The ongoing pandemic has hit the tourism sector hard, putting more than 100 million jobs at risk. Now, as countries begin to recover and tourism restarts in a growing number of destinations, the Global Tourism Plastics Initiative, led by the World Tourism Organization (UNWTO), the United Nations Environment Programme (UNEP) and in collaboration with the Ellen MacArthur Foundation, has provided a plan of action for both public and private sector stakeholders to address the root causes of plastic pollution in these challenging times.
The Recommendations for the Tourism Sector to Continue Taking Action on Plastic Pollution During COVID-19 Recovery illustrate how reducing the plastic footprint, increasing the engagement of suppliers, working closer with waste service providers, and ensuring transparency on the actions taken, can significantly contribute to the responsible recovery of the tourism sector.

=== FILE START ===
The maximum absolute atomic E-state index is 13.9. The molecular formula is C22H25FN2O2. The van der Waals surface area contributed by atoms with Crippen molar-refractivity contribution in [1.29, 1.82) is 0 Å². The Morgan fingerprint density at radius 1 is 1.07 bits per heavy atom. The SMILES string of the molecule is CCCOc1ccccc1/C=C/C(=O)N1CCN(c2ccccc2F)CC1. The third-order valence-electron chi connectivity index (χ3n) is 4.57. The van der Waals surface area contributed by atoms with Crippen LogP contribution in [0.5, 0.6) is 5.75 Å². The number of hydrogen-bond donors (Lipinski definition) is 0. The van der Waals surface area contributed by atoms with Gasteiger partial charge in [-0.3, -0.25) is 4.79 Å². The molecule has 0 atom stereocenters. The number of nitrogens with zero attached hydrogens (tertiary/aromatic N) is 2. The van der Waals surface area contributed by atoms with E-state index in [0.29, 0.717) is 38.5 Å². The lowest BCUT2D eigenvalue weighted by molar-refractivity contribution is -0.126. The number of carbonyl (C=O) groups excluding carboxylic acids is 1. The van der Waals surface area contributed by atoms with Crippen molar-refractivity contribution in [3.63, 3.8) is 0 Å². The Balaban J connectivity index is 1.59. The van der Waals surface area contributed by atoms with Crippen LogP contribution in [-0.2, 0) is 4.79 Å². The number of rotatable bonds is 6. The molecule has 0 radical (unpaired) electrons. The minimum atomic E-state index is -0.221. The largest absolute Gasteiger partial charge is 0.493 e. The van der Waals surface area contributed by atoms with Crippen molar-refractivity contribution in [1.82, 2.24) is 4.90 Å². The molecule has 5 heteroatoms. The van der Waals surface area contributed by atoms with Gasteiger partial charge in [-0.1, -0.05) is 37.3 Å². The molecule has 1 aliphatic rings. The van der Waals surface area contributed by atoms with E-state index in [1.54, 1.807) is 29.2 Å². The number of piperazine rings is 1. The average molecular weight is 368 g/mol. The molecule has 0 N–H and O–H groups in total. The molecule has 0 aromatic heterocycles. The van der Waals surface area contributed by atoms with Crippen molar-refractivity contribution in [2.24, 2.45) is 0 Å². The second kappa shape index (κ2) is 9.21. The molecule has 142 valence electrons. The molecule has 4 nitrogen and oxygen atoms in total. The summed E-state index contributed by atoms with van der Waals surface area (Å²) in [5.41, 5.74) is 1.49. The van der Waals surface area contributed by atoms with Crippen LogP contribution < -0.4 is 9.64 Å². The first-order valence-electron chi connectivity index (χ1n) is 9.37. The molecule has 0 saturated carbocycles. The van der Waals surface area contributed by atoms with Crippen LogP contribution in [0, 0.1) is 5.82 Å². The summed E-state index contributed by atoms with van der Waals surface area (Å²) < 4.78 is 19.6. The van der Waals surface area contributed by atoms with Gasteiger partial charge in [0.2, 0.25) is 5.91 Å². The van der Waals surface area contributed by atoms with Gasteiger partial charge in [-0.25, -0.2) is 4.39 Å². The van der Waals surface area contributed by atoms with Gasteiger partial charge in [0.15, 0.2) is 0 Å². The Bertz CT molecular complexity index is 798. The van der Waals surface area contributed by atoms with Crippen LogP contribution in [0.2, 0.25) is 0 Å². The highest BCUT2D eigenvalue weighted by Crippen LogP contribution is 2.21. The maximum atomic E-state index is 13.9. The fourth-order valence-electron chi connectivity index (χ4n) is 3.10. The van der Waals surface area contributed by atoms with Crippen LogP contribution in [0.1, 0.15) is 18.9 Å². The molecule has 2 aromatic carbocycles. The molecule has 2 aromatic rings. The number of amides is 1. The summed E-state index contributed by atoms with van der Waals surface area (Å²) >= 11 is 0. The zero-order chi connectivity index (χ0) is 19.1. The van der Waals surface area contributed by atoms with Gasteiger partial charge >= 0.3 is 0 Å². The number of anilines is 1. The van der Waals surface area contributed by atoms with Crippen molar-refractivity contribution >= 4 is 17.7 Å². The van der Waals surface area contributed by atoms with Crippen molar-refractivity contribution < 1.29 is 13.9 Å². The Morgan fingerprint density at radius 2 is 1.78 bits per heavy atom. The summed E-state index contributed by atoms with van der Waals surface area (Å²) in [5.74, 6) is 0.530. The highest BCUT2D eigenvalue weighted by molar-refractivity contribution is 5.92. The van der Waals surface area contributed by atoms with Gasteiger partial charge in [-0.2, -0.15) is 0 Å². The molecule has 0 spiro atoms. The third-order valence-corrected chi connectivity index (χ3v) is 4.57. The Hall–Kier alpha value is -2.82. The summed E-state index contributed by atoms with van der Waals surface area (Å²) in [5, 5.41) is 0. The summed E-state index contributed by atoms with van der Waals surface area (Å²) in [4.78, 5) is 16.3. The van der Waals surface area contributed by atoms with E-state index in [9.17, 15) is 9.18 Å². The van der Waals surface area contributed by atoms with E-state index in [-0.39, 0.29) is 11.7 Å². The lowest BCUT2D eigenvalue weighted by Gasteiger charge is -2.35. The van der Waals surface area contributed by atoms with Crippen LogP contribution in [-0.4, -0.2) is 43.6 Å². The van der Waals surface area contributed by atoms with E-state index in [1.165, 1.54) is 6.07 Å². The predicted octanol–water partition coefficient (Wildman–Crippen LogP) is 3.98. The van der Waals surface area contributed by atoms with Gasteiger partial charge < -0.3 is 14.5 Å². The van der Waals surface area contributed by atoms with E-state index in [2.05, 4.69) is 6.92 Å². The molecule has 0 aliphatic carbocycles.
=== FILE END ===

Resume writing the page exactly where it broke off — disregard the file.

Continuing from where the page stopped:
Businesses and governments united
UNWTO Secretary-General Zurab Pololikashvili said: “As the tourism sector restarts, we have a responsibility to build back better. Not managing the transition into the new reality we are facing, including the strong focus on health and hygiene measures, in a responsible manner may have a significant environmental impact, which is why this renewed commitment is vitally important. We are proud to announce the first signatories to the Global Tourism Plastics Initiative today.”
When not properly disposed of, products such as gloves, masks and sanitiser bottles can end up polluting the natural environments around major tourist destinations.
UNEP Economy Division Director, Ligia Noronha adds: “We need to take a science-based approach and support governments, business, and local communities to ensure we are taking the most effective measures to protect hygiene and health without creating pollution and causing harm to our natural environment. These recommendations addressing hygiene and disposable plastic can support tourism sector stakeholders in their efforts towards a responsible recovery.
This is an excerpt from an article originally published by hospitalitynet.